• inflation: there is the prospect of hyperinflation due to the unprecedented spending of governments or deflation as the complete collapse of all types of demand.

  • economy: some believe that recovery will be after 2009 others say it will take few years to recover out of a depression.

  • markets: some say very cheap other say very expensive as earnings will collapse completely.

  • emerging markets: is the future as it recovers due to increase consumption by its citizens while other expecting complete collapse of paper economies.

  • US dollar: some forecast its collapse others say it will hold up as all currencies are in no better shape.

  • gold: some think it worth $6000 while others think it will be worth 500 in few months.

  • Treasuries: it is a bubble while money still pours into it. This indication alone is very intriguing to me. The treasury market is worth trillions of dollars so capital owners are institutional and large. These investors, and it seems a lot of them, are saying that 2.3% is the best return they can find for the next few years, then you should listen up.

  • and the list goes on.

One camp is right and the other got extremely wrong. So are you feeling lucky?

So what to do?

Well I have few things I am doing right now:

  1. I am adjusting my time horizon to at least 10-15 years to see recovery in equity prices to the July 2007 peak. So you have to make sure that you do not need the capital for that long.
  2. Yes equities are becoming cheap but it will be cheaper, see my post here, so I will buy in small increments and not over-commit. I will commit fully when PE ratio becomes in single digits.
  3. Fixed income offers great value and great returns right now so I will take advantage of it before I overweight equities.

In the end all these strategists and analysts are purely guessing with no idea what is going on. Investing following their advice is a quick way to losing your capital.

January 14, 2009

Sold LOW for better bargains

I have sold Lowe's (LOW) @ $23, which accounts for %3.56 return not counting dividends. I have sold for the simple reason: I need the capital to allocate to investment opportunities that are becoming available at this time. When I made the LOW purchase, it was my best idea and now there are so many more compelling ideas that I think it is better to reallocate capital. I have limited US funds in my portfolio and I do not want to exchange additional cash so I will have to reallocate some of my capital to what I see as better businesses.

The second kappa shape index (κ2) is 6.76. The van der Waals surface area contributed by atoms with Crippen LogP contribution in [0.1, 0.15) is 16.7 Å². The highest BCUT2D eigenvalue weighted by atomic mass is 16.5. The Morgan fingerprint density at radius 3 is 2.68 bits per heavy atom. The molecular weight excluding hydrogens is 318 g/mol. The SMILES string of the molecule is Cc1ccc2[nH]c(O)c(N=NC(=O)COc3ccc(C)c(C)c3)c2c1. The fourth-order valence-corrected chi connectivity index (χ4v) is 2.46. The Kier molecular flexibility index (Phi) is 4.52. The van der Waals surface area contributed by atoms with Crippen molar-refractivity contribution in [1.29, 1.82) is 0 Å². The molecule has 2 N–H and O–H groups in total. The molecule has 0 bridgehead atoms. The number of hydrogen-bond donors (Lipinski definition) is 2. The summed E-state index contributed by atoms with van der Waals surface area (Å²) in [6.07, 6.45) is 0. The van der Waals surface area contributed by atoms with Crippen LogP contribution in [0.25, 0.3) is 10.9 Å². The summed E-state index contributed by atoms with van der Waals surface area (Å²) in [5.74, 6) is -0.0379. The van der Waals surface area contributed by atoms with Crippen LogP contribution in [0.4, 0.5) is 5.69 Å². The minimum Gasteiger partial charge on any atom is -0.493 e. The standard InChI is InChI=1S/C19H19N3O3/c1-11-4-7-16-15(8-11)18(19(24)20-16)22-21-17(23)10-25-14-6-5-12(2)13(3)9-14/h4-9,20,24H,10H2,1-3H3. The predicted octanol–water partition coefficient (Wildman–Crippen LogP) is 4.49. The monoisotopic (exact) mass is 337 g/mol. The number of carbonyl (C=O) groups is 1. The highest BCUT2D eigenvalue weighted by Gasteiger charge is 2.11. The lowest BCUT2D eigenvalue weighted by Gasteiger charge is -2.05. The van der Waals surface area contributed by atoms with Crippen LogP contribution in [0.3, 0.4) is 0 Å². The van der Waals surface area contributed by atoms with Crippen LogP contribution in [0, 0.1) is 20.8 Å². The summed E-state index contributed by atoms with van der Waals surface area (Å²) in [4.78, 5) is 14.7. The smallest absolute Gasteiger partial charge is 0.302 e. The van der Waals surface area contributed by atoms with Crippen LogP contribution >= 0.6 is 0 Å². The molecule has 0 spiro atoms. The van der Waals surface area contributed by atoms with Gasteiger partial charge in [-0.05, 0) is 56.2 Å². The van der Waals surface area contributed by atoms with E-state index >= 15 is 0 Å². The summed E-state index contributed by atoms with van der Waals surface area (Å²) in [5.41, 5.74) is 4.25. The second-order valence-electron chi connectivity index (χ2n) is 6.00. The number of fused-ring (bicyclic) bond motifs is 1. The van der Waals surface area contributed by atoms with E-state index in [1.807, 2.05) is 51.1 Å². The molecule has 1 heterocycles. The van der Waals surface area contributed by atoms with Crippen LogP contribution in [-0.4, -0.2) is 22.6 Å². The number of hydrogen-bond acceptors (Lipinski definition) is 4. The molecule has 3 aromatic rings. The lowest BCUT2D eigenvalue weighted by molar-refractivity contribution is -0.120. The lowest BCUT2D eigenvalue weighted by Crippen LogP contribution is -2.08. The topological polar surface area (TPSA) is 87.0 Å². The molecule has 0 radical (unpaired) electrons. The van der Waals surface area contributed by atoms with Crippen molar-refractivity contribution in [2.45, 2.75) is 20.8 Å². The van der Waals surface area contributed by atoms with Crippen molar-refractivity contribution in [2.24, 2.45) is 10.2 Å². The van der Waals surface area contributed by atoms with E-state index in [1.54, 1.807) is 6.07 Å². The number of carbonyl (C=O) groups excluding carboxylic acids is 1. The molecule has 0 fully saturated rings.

I still think LOW is an excellent company with great management. I think LOW will take market share from Home Depot and it can do it cheaply now. LOW is still expanding its store count in the US and Canada and it is doing so on the cheap in these times where retail space is plentiful and cheap. The one thing that hindered LOW in the past is the convenience of its locations compared to Home Depot, which have saturated the market and can't expand any further.

I think the valuation case for LOW is still somewhat intact, albeit the intrinsic value have gone down due to lower valuation of its real estate and reduced margins. Margins and sales will have to compress in the future compared to margins during the housing bubble years. Still the company trades at discount to intrinsic value.

Additional reasons for the sell decision:
  • Housing do not seem to be turning around soon. Foreclosures Inflating Housing Turnover - September housing turnover rose to (-3.6)%, up from (-13.5)% in August, driven largely by sales of foreclosed properties.
  • Retail as a business is an arbitrage play where the advantage is never lasting. Take a look at Walmart and other big chain stores offering to sell hardware and home improvement supplies.
  • I want to shift my portfolio away from large corporation to small to med size cap businesses where I have some information advantage.
  • The United States is in the early stages of a structural shift in which slower consumer spending will dramatically reduce its impact on gross domestic product. The consumption sector will decline from 2/3 of GDP to lower levels. Growth in consumer spending over the next several years will be about 1 to 1 1/2 percentage points less than the 3.5 percent clip during the decade ending 2007.